The Words of the Taupier Family

Youth Service Project in St. Lucia

Remy Taupier
August 13, 2011
UPF-St. Lucia

Anse-la-Raye, St. Lucia -- On August 2, a group of seven American young people arrived in St. Lucia, leaving behind their comfortable lives in the US, to be faced with a simple and humble way of life in the small fishing village of Anse-la-Raye.

In conjunction with ten St Lucians, they participated in the Religious Youth Service Project (RYS), a leadership experiential program organized by the Universal Peace Federation (UPF).

The group stayed at the Anse-la-Raye Primary School, where the accommodation was very humble, with rustic washrooms. It was far from the easy comfort of the US: no computer, no Facebook, no Internet, no radio, and no junk food!

Benita, a 17-yr old US participant, said: "It taught me a lot to appreciate my family and the country I live in."

The first two days of the RYS program were dedicated to the participants learning more about each other, using various activities to help build trust and respect among them. The focus was on sharing and creating an atmosphere of openness while having fun.

The service aspect of the project took place in the form of the painting of ten houses belonging to senior citizens or disabled persons who could not afford the repairs. The participants also gave a beautiful face-lift to the Catholic parish hall, which is currently used as a community center.

Often young persons from the village would join in and help in the painting. It was stimulating to see the smiling faces and the appreciation of the villagers as they passed by.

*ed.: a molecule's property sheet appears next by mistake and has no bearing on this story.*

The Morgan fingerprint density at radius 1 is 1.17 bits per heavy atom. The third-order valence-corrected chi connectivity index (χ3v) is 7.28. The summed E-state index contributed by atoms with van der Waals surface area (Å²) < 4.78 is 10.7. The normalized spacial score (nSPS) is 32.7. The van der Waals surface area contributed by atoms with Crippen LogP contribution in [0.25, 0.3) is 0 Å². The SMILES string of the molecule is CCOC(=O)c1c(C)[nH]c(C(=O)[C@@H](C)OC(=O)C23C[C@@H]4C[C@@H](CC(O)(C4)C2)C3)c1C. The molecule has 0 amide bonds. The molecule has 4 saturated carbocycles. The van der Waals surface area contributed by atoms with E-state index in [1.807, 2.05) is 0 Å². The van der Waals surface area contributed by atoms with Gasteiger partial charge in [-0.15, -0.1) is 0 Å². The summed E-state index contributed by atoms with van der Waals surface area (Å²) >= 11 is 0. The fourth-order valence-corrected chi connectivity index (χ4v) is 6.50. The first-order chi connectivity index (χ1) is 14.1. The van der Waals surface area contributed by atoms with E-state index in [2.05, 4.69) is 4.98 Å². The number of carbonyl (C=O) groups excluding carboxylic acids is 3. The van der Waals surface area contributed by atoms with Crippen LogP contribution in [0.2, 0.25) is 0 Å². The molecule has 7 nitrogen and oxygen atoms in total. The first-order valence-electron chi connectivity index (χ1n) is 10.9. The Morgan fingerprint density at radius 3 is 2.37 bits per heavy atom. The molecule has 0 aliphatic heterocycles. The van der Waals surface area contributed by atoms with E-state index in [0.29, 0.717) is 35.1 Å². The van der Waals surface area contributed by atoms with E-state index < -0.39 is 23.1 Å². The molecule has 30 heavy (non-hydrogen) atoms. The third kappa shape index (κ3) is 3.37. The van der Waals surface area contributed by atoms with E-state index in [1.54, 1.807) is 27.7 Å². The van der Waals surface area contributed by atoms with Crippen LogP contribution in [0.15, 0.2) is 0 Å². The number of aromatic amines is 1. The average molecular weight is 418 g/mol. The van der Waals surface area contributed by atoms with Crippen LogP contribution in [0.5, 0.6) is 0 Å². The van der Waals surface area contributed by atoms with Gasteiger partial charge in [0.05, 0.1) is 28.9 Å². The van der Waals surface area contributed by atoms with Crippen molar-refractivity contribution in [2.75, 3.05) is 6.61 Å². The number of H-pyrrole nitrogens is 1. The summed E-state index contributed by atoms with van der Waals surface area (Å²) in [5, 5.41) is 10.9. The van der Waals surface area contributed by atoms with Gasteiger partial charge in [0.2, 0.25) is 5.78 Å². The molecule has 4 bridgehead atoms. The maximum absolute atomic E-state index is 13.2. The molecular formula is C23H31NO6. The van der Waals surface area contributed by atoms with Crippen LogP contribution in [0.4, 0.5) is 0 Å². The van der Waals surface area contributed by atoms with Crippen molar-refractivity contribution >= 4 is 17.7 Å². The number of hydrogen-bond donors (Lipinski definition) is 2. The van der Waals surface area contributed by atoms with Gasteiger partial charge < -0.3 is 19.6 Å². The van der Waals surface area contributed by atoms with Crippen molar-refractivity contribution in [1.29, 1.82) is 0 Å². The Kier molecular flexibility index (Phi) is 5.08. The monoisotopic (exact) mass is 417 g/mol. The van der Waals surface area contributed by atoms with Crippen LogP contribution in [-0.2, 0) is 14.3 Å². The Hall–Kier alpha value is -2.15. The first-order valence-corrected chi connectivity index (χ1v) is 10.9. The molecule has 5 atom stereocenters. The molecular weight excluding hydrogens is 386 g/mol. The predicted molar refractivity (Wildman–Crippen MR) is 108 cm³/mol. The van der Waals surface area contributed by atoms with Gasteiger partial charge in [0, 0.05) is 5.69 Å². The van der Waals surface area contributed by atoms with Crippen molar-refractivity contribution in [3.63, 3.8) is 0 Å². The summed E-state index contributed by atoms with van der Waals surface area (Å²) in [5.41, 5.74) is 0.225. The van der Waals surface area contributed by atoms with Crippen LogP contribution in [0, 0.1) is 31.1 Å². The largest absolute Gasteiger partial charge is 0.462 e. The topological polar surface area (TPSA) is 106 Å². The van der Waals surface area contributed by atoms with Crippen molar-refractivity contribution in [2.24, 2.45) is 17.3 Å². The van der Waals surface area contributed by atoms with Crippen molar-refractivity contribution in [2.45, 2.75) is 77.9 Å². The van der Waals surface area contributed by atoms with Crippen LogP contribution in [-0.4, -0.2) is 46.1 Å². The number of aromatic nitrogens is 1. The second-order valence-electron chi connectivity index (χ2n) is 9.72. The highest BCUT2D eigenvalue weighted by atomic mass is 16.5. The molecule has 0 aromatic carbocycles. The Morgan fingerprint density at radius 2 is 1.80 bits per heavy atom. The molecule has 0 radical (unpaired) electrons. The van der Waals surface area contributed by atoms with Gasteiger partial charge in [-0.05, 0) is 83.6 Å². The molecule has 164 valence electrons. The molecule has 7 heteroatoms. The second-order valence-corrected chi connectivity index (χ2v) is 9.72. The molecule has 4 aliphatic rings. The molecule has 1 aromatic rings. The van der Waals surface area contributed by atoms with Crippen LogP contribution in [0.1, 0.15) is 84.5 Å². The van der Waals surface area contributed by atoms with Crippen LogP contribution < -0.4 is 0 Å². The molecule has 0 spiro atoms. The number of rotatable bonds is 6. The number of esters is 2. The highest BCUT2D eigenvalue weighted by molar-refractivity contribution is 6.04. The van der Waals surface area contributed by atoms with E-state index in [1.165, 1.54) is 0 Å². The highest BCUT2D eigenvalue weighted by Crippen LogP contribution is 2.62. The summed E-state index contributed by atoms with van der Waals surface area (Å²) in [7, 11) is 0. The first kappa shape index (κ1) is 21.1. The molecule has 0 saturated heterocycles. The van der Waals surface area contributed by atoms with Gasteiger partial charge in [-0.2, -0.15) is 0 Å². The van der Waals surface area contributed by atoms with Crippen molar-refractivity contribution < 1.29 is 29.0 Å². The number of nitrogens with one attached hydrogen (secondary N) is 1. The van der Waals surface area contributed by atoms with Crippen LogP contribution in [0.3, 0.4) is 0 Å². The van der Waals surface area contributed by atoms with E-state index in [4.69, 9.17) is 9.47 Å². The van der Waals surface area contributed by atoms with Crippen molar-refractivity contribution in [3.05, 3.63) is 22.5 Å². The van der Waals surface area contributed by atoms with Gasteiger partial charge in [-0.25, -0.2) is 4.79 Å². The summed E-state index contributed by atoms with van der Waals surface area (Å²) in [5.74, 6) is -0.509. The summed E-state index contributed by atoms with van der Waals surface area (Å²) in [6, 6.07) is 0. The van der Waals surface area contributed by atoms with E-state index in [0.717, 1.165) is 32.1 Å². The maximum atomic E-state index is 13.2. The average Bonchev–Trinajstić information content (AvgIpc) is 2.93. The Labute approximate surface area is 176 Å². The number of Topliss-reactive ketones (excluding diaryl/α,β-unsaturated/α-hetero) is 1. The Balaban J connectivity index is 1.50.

Through painting, the local and US participants learned and experienced working together as one. When you sweat and endure the heat side by side, caring for others you can see the best in one another and feel closer to each other. You can feel respect and appreciation for each other and quickly become good friends. It was a precious and unforgettable experience.

Working together taught the participants how to help and appreciate each other, something which cannot be taught through books or lectures

On afternoons, they went to the beach or the river waterfalls and enjoyed the rich nature of St Lucia. They also had the opportunity to go to Castries, the capital city, to visit and buy souvenirs. At the "Anse-la-Raye Fish Friday Night," they experienced and enjoyed the local culture.

One afternoon, they had the opportunity to join in and showcase their talents to the villagers at a youth talent show: "Positive Vibes."

On Sunday, they went to the Anse-la-Raye Catholic Church. At the end of the mass, they sang a song together for the joy of the congregation. This was a good experience for all. Anse-la-Raye RYS participants felt a sense of pride to sing in their own church together with their new friends. For some of our US participants, it was even their very first time attending a Catholic mass.

Dr. Rosemarie Mathurin, Ambassador for Peace (current St Lucia Speaker of the House) surprised the participants by her visit; she challenged them to become responsible leaders in their communities including in the political field.

Despite their differences in race, culture, or religion, through the RYS service project, these young people could become like one family under God and taste a bit of the Kingdom of Heaven on earth.

Twenty seven years ago, Rev. Sun Myung Moon created the Religious Youth Service to teach young leaders of different religions, races, and cultures to work together to build "One Family under God." It is one thing to know about it and another to practice it. Because these young people could experience it, they truly know that it is possible to build a better world that can please God.

I wish that many young people could have such an experience. 

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